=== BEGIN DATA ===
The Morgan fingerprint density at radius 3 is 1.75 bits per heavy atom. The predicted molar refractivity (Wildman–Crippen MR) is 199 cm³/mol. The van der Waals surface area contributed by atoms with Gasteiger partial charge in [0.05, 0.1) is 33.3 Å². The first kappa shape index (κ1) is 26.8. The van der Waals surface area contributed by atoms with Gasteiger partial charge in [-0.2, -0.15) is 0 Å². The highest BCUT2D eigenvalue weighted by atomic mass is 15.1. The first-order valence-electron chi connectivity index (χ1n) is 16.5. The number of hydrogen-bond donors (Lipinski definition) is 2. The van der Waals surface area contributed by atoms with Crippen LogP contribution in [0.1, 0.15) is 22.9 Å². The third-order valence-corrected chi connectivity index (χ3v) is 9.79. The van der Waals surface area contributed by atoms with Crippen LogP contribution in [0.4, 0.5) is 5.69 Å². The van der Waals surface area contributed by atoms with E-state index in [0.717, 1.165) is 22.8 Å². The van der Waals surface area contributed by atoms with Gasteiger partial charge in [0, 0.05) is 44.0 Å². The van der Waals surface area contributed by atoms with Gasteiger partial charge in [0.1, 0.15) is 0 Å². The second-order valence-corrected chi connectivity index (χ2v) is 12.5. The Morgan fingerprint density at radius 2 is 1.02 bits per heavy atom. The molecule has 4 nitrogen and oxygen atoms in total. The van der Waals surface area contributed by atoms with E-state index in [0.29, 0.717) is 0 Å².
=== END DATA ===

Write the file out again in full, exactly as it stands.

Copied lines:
The Morgan fingerprint density at radius 3 is 1.75 bits per heavy atom. The predicted molar refractivity (Wildman–Crippen MR) is 199 cm³/mol. The van der Waals surface area contributed by atoms with Gasteiger partial charge in [0.05, 0.1) is 33.3 Å². The first kappa shape index (κ1) is 26.8. The van der Waals surface area contributed by atoms with Gasteiger partial charge in [-0.2, -0.15) is 0 Å². The highest BCUT2D eigenvalue weighted by atomic mass is 15.1. The first-order valence-electron chi connectivity index (χ1n) is 16.5. The number of hydrogen-bond donors (Lipinski definition) is 2. The van der Waals surface area contributed by atoms with Crippen LogP contribution in [0.1, 0.15) is 22.9 Å². The third-order valence-corrected chi connectivity index (χ3v) is 9.79. The van der Waals surface area contributed by atoms with Crippen LogP contribution in [0.4, 0.5) is 5.69 Å². The van der Waals surface area contributed by atoms with E-state index in [0.717, 1.165) is 22.8 Å². The van der Waals surface area contributed by atoms with Gasteiger partial charge in [0, 0.05) is 44.0 Å². The van der Waals surface area contributed by atoms with Gasteiger partial charge in [0.1, 0.15) is 0 Å². The second-order valence-corrected chi connectivity index (χ2v) is 12.5. The Morgan fingerprint density at radius 2 is 1.02 bits per heavy atom. The molecule has 4 nitrogen and oxygen atoms in total. The van der Waals surface area contributed by atoms with E-state index in [0.29, 0.717) is 0 Å².